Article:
Today we celebrate the Feast of the Most Holy Body and Blood of Christ. It is an opportunity for us to reflect on the great gift Jesus makes of Himself to His people, nourishing us on our journey through life. It is also an opportunity for us to reflect on the covenant He makes with us. Through the Eucharist, we become one flesh with God. We are united with Him and become related to Him just as a man and woman becoming one flesh through marriage and just as a son and daughter are related to their parents.

Whenever we receive the Eucharist, we are renewing our covenant relationship with Jesus. We are accepting Him once again as our Lord and Savior. We respond, “Amen”, because we believe that Jesus is truly present in the communion we receive. Our “Amen” also means that we accept the responsibilities that come with being a child of God. We pledge to follow the commandments He left us, in particular, the commandment of love. We also pledge to live this covenant relationship in the Church with all those who, like us, have been saved through the Blood of Christ.

The “Amen” we say when we receive communion is not something we should take lightly. Because we are renewing our covenant with Christ through the Eucharist, the “amen” we pronounce is like signing our signature to a legal document. None of us would do that without reading what it is we are agreeing to. Once we sign our name, the agreement is final. We cannot go back and say that we didn’t read it or didn’t understand it.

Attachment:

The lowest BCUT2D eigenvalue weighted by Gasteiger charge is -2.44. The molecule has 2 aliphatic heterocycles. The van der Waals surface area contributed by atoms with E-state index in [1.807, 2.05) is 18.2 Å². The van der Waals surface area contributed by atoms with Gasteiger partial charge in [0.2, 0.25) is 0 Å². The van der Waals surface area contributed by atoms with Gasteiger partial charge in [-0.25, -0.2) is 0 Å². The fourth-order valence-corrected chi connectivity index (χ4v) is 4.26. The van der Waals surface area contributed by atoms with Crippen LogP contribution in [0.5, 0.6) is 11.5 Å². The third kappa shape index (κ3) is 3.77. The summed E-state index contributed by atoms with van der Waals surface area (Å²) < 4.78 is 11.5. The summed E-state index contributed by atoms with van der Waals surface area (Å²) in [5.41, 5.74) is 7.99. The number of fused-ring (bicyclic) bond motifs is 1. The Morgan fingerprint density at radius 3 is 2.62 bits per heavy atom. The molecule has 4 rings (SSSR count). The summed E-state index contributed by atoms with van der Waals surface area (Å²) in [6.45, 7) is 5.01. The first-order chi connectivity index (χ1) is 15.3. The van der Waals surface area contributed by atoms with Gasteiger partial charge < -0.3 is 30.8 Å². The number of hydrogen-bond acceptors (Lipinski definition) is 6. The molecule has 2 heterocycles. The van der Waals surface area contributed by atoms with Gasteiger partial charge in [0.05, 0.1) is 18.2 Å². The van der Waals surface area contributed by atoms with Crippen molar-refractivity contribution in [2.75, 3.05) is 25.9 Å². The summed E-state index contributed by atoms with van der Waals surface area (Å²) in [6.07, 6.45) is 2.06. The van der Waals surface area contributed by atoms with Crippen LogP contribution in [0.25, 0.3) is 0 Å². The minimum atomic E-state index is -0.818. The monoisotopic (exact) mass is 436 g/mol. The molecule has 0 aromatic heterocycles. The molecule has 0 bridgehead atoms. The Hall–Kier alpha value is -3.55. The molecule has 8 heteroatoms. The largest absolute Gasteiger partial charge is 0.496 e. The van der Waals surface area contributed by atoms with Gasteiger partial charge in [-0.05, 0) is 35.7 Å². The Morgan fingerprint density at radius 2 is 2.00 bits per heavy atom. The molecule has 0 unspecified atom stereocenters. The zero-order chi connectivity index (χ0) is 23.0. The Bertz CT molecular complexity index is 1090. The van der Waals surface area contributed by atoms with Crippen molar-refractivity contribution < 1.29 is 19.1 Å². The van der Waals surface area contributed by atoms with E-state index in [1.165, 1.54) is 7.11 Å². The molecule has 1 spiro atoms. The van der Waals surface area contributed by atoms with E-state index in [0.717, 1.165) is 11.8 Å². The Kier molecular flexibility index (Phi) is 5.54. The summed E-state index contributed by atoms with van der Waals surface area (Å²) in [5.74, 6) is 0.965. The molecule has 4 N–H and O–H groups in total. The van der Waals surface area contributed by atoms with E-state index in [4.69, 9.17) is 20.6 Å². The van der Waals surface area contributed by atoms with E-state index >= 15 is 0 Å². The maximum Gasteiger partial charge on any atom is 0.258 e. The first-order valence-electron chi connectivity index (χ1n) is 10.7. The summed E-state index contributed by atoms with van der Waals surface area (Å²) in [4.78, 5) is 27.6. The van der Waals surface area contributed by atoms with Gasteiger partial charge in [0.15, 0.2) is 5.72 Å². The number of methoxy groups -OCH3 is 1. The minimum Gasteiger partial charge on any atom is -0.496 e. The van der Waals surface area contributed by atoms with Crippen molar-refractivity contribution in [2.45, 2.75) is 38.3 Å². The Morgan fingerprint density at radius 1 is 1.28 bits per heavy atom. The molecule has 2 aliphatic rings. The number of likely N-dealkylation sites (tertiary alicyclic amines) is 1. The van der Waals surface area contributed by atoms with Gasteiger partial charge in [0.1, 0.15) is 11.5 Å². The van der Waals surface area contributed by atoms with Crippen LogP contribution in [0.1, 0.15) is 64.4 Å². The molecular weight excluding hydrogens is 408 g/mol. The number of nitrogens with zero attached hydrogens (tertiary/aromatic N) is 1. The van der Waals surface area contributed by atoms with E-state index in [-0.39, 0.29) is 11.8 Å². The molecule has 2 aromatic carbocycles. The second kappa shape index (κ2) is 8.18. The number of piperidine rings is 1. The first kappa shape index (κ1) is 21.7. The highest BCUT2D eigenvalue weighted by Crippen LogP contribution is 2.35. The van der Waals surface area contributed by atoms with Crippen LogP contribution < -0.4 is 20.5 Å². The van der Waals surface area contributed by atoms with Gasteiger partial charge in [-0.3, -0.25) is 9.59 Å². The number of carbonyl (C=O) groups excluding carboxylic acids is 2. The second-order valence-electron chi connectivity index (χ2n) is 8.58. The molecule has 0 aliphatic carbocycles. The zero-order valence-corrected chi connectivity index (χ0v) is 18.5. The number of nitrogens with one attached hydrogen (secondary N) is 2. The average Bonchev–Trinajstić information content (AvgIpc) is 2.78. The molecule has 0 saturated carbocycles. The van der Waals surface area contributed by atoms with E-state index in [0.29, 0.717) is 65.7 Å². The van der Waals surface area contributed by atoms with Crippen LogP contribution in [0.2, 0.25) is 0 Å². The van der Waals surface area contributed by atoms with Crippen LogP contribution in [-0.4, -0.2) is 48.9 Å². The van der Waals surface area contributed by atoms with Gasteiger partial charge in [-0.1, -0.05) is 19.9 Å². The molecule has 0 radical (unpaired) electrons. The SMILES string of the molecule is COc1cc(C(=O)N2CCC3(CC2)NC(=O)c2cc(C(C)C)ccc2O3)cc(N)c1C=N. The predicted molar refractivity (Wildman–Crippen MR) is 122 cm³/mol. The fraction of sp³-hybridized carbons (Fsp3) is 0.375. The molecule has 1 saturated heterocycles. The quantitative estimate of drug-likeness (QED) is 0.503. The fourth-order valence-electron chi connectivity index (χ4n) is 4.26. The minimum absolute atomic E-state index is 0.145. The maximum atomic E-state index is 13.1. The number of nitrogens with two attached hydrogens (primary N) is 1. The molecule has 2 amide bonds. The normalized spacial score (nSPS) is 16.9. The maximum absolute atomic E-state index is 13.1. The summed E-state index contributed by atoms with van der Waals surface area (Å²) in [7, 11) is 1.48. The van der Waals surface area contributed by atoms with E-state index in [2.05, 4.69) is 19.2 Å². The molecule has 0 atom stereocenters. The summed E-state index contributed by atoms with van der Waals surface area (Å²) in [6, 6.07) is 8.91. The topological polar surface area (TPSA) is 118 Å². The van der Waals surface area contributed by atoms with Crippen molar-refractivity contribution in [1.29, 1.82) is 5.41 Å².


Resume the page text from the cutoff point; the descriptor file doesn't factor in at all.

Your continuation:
Just so, we should be sure we understand what the “amen” we say at Holy Communion means. It means that we truly believe that Jesus is present in the Eucharist in more than a symbolic way. It means that we embrace all that the Church teaches. It means that we are striving to live a good and holy life. In particular, it means that we have no serious, unconfessed sins on our conscience. If we cannot say “yes” to any of these statements, then we cannot say “amen” to the communion we are about to receive. If we were to receive communion not believing in Jesus’ presence, not embracing the Church He established or not living a good, holy life, then it would be hypocritical for us to receive the Body of Christ.

God loves us. He wants an intimate and personal relationship with each of us. Through the Blood of Christ He has brought us into His family with all the privileges and responsibilities that come with being a child of God. Whenever we receive communion, we are renewing that covenant. Our “Amen” is an act of faith and a commitment to live as children of God. If that “yes” is difficult for us, we can pray for the grace to believe and the strength to live a good life. Then we can claim the inheritance waiting for us in heaven which is ours by covenant through the Blood of Christ.